Hino’s Meister

Monozukuri: Craftsmen Putting
their Souls into Products

In his four-decade career at Hino Motors Mr. Masashi Yagi has continued to develop his skills as a machinist specializing in grinding work. With his five senses finely honed by years of experience, he machines with 0.001-millimeter precision. This is part of the reason that he was recognized as a contemporary master craftsman, receiving in 2015 the Award for Outstandingly Skilled Workers from the Ministry of Health, Labor and Welfare.* He is quite literally a “Hino meister.” He spoke about receiving the award with characteristic modesty, saying he had a complicated mix of feelings when he received the award and wasn’t sure that he deserved it. He says that he wanted to pay tribute to his predecessors, who helped taught him what he knows, and adds that he felt as if he was accepting the award on their behalf.

Born in Kanagawa Prefecture, Mr. Yagi joined Hino Motors out of high school. From his second year in the company he was assigned to a workplace dedicated to machining work and had to learn various skills from scratch. When asked what motivated him to focus in particular on mastering the skill of precision grinding he answers simply “the interplay with the steel.” He explains that in machining, his five senses and intuition are key and when it comes to the finishing touches his powers of concentration, attention to sound, sparks, and the smell of the process are crucial.

Despite the prestige associated with the Award for Outstandingly Skilled Workers from the Ministry of Health, Labor and Welfare, there is an accolade that he has received that is even closer to his heart. He received the award in 2003 from the Ministry of Education, Culture, Sports, Science and Technology. He received the award for his idea to numerically quantify the intuitive processes of machinists. He improved operations by devising a jig that would allow both veteran and beginning workers to achieve the same precision work in the same amount of time. Mr. Yagi says that seeing his idea forged into shape through teamwork and praised for its success was something that made him both extremely happy and proud.

Asked what he feels is most important when it comes to monozukuri (manufacturing), Mr. Yagi says the sum total on-site skills, teamwork and ability to work in spurts. He also explains that these are the strengths of Hino Motors. He adds that monozukuri is about more than making something or even giving shape to something that did not exist, but rather it is about craftsmen putting their souls into making products. Even as automation makes advances in machinery, he remains convinced that the human touch is key.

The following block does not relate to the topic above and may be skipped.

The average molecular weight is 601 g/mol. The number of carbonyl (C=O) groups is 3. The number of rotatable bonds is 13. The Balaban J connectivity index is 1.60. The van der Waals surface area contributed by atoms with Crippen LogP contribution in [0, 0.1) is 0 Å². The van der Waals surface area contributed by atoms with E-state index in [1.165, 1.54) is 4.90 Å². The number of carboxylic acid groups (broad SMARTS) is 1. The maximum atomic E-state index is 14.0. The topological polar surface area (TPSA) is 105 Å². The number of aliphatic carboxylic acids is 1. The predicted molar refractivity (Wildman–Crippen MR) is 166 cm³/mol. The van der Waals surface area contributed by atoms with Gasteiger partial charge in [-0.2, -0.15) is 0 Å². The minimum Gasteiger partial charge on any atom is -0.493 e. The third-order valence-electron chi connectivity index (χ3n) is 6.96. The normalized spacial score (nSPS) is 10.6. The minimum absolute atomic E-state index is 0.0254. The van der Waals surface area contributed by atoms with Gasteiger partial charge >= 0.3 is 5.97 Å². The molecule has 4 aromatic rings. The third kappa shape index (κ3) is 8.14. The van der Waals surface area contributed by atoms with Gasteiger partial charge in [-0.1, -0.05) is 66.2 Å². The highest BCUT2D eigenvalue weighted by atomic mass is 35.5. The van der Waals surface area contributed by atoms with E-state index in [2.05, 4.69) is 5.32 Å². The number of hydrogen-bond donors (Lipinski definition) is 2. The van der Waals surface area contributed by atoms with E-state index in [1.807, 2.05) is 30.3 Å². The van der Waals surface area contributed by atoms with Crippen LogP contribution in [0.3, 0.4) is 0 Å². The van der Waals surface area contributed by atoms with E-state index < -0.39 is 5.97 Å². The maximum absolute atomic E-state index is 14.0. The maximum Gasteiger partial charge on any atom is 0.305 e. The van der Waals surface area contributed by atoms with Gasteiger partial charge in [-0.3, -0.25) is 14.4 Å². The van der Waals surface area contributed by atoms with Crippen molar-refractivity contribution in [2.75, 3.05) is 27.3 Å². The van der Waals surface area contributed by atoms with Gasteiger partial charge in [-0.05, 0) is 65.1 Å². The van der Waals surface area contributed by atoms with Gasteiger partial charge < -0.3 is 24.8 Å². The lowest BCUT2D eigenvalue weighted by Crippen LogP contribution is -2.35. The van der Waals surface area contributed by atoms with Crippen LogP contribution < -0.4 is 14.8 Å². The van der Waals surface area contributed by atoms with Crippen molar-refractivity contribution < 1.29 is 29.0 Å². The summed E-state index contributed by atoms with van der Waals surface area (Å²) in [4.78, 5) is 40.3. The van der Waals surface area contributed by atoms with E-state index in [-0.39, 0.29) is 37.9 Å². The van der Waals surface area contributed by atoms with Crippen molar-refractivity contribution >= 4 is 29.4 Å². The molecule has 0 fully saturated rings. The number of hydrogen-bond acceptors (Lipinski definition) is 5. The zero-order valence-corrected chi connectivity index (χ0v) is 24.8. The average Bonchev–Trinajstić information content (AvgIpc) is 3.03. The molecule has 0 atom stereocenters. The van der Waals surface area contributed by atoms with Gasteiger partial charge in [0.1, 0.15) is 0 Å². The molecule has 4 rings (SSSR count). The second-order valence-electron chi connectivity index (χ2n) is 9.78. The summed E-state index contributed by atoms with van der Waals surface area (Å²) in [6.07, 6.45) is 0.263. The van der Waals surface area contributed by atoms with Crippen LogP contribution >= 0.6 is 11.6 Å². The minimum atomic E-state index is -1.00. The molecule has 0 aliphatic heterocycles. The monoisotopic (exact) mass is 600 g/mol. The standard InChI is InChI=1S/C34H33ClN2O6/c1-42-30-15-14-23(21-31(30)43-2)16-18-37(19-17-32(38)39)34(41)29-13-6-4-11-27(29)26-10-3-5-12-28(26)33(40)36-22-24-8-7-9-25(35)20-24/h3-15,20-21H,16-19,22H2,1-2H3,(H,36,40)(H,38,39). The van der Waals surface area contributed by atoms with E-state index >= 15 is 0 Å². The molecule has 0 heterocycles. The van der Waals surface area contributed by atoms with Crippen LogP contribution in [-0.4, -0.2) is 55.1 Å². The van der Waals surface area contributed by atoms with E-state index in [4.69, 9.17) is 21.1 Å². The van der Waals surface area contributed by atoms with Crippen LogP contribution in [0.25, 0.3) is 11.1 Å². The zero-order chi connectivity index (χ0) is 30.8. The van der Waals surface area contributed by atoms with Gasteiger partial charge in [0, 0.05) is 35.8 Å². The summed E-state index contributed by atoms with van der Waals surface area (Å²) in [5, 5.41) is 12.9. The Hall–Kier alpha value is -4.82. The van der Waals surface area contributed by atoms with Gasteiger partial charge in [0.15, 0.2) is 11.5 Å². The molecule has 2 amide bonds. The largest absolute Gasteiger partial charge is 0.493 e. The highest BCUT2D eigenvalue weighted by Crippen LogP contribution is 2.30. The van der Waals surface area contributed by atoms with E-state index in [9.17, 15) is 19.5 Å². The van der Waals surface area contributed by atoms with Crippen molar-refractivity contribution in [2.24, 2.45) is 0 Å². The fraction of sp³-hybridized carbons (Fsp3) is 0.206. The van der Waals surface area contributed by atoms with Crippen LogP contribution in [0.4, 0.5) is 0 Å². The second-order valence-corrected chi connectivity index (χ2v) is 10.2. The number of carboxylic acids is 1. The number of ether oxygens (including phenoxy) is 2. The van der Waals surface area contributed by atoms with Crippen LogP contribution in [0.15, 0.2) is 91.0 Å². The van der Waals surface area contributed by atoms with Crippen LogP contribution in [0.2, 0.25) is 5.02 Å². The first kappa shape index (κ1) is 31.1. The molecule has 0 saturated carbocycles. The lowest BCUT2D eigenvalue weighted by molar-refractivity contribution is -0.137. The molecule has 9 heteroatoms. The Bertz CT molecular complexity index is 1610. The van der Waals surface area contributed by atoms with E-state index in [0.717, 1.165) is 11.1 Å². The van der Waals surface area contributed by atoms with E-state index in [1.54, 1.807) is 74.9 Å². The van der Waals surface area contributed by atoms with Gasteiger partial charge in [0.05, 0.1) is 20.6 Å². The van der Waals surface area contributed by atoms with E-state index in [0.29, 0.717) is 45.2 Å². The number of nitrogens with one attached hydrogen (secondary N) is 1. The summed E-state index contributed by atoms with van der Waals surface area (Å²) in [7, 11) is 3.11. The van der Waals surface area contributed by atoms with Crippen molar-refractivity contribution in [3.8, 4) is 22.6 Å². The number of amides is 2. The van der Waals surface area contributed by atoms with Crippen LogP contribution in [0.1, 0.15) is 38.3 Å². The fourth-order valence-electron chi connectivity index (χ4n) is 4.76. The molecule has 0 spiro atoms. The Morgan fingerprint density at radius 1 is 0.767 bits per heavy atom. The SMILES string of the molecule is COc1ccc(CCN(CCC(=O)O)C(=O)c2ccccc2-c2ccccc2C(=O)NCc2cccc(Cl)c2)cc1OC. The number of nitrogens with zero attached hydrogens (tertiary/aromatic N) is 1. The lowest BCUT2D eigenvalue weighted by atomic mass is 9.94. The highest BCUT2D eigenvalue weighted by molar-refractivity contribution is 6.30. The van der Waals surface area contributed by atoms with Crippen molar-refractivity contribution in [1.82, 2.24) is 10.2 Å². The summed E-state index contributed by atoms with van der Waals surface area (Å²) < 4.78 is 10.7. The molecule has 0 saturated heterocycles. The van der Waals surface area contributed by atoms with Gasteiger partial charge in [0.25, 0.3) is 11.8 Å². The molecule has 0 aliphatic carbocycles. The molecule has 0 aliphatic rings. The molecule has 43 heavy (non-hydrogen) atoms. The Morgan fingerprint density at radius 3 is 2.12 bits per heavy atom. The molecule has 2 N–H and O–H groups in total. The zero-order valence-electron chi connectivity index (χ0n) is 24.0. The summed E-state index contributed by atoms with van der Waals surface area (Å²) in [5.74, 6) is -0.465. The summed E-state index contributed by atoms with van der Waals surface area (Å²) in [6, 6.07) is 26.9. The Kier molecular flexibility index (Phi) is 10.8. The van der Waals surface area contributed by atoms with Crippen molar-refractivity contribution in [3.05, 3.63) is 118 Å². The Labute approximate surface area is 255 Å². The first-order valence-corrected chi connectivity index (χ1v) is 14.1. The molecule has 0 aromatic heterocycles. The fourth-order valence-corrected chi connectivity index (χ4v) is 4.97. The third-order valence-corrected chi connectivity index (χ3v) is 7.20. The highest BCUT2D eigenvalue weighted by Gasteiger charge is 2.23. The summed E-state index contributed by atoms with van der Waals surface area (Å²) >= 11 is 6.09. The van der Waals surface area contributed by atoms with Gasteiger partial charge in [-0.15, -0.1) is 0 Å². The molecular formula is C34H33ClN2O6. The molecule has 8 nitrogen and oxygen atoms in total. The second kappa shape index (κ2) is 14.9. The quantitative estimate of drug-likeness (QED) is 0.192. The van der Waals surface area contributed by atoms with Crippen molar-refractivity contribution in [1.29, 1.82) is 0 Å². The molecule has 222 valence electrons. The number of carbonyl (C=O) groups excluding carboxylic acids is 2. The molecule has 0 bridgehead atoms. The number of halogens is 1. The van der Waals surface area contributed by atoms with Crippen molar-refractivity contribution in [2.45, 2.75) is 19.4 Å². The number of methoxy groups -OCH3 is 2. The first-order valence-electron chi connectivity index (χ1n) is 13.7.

Mr. Yagi is currently working to train and lead the next generation. In particular, he is focusing his energies on training individuals to compete in the National Skills Competition, an annual event in which individuals aged 23 and under vie for the title of being the top in Japan in a specific skillset. Good results at the national competition can qualify a competitor to compete in the WorldSkills Competition held once every two years. Competitors include young employees at companies as well students from high schools, universities, and vocational schools.

Although Hino has participated in the skills competition in the past, it stepped up its activities in 2018 as one component of a human resources development initiative. This is supported by two key pillars: generating human resources to serve as models for young employees and training technicians/individuals with outstanding skills. Currently, two promising 19-year-olds have been selected for this initiative. Under the guidance of teachers including Mr. Yagi, the competitors refine their skills, acquire additional knowledge and strive to improve daily.

Asked about his expectations for the pair, he says, “Both of them have steadily improved their skills, but they haven’t reached the level where they can go head to head with competitors from around the world.” He adds with enthusiasm, “I want to improve their performance over the next year and a half to two years so that they can go compete on the global stage.”

As the interview concluded, Mr. Yagi articulated his ideal vision for Hino Motors.

“I’d like to see Hino make people-friendly trucks and buses, and the company be good to all of the people who work to bring Hino vehicles to the world.”

Masashi Yagi

Master, Global Human Resources Development Division, Hino Motors, Ltd.

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